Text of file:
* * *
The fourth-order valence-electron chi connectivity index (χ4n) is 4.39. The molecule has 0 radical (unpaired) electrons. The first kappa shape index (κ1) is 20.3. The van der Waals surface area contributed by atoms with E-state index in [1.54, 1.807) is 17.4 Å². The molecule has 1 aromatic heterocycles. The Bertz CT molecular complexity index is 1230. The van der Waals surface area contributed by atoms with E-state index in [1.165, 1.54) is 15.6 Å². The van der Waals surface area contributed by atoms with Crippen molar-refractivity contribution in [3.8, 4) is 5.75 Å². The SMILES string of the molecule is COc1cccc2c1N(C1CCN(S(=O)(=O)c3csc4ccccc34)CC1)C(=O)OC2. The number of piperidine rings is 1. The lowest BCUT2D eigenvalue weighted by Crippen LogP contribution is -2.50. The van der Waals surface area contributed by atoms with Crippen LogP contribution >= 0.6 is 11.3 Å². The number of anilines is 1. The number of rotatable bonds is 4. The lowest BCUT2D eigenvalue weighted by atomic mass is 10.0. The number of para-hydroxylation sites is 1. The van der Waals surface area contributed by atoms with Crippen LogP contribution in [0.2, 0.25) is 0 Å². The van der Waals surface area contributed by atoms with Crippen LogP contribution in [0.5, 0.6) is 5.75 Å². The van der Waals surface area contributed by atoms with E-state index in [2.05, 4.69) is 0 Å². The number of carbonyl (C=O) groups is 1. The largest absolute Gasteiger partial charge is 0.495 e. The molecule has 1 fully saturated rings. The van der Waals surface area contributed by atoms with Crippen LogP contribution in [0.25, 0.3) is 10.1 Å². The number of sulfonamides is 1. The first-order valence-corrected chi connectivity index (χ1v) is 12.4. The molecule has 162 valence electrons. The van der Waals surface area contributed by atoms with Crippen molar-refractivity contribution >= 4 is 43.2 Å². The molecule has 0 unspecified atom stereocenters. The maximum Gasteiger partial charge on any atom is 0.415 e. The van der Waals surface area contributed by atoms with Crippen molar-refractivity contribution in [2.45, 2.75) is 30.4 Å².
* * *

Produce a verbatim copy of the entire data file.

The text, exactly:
The fourth-order valence-electron chi connectivity index (χ4n) is 4.39. The molecule has 0 radical (unpaired) electrons. The first kappa shape index (κ1) is 20.3. The van der Waals surface area contributed by atoms with E-state index in [1.54, 1.807) is 17.4 Å². The molecule has 1 aromatic heterocycles. The Bertz CT molecular complexity index is 1230. The van der Waals surface area contributed by atoms with E-state index in [1.165, 1.54) is 15.6 Å². The van der Waals surface area contributed by atoms with Crippen molar-refractivity contribution in [3.8, 4) is 5.75 Å². The SMILES string of the molecule is COc1cccc2c1N(C1CCN(S(=O)(=O)c3csc4ccccc34)CC1)C(=O)OC2. The number of piperidine rings is 1. The lowest BCUT2D eigenvalue weighted by Crippen LogP contribution is -2.50. The van der Waals surface area contributed by atoms with Crippen LogP contribution >= 0.6 is 11.3 Å². The number of anilines is 1. The number of rotatable bonds is 4. The lowest BCUT2D eigenvalue weighted by atomic mass is 10.0. The number of para-hydroxylation sites is 1. The van der Waals surface area contributed by atoms with Crippen LogP contribution in [0.2, 0.25) is 0 Å². The van der Waals surface area contributed by atoms with Crippen LogP contribution in [0.5, 0.6) is 5.75 Å². The van der Waals surface area contributed by atoms with E-state index in [2.05, 4.69) is 0 Å². The number of carbonyl (C=O) groups is 1. The largest absolute Gasteiger partial charge is 0.495 e. The molecule has 1 fully saturated rings. The van der Waals surface area contributed by atoms with Crippen LogP contribution in [0.25, 0.3) is 10.1 Å². The number of sulfonamides is 1. The first-order valence-corrected chi connectivity index (χ1v) is 12.4. The molecule has 162 valence electrons. The van der Waals surface area contributed by atoms with Crippen molar-refractivity contribution >= 4 is 43.2 Å². The molecule has 0 unspecified atom stereocenters. The maximum Gasteiger partial charge on any atom is 0.415 e. The van der Waals surface area contributed by atoms with Crippen molar-refractivity contribution in [2.45, 2.75) is 30.4 Å².